The S Pen’s pressure sensitivity doesn’t work in all apps out of the box, so if you use freeware such as GIMP or Krita, you’ll need to download and install WinTab drivers. The easiest way to do this is to go to the Microsoft Surface downloads page and select the WinTab x64 driver. This enables pressure sensitivity in both programs, although in GIMP you’ll need to head into your input settings to activate it.
Drawing into Windows Ink apps is more or less instantaneous, but doing so in Krita and GIMP leads to a noticeable, fraction-of-a-second delay.
Samsung Galaxy Book 10.6 – Screen, webcam and audio
The Galaxy Book’s 10.6-inch screen packs a resolution of 1920 x 1280. That’s slightly squarer than your average Full HD screen, and its 3:2 aspect ratio comes in closer to a sheet of paper than a widescreen monitor. This makes it better when used in portrait when taking notes, but also means it’s a bit of a compromise when it comes to doing work in multiple windows.
Realistically, you’ll only have room for one window open at a time, which is fine if you make prodigious use of window switching shortcuts.
The panel itself is of a decent quality, although unlike its more expensive 12-inch sibling it uses an IPS display instead of the superior AMOLED. Still, it does a decent enough job. Viewing angles are wide and brightness is excellent at over 400 nits. Clever automatic brightness settings mean the screen is never overly blinding or dark in any given condition.
Colour coverage is good, at just under 90% of the sRGB gamut. It’s not wide enough coverage to fully satisfy photography professionals, but that’s not who this tablet is pitched at.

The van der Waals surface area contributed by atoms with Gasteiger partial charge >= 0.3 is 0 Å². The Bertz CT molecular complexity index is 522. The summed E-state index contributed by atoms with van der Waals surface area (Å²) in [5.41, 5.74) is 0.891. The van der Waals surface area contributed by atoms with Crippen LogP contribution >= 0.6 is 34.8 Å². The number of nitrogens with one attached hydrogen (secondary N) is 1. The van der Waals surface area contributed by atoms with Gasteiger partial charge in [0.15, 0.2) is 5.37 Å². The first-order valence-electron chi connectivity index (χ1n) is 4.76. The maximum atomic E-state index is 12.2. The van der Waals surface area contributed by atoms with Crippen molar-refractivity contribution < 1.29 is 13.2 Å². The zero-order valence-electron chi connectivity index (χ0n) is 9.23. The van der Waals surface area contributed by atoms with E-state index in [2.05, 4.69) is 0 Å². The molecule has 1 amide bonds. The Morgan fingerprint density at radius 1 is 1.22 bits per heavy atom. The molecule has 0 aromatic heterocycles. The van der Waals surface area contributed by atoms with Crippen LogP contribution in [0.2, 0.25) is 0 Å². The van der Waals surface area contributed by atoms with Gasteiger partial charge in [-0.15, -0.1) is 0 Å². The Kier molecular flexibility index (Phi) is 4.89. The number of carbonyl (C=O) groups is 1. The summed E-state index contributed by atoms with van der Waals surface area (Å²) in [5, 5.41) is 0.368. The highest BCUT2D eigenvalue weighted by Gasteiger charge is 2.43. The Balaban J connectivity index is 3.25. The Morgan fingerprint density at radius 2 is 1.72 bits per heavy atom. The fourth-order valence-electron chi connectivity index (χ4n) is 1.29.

The webcam is fine, if nothing special, but I have to take issue with the built-in microphone. It’s very keen on cutting out background noise but in doing so can occasionally cut out the user’s voice if they speak too quietly, even if they’re just 40cm away. I tried various options in the pre-installed Realtek software to improve things, but nothing could properly solve my quiet voice problem. If you are a naturally quiet speaker, you’ll have to speak up just a little, or pick the tablet up so it’s close to your face.
The speakers are nothing short of disappointing. They’re mounted on either side of the tablet in landscape mode, which is sensible because even if you pick it up with two hands, you’re unlikely to block the grilles. But that’s where the positives end: audio is sharp, tinny and doesn’t do justice to TV or music. The 3.5mm headset jack will be essential if you want to enjoy some tunes.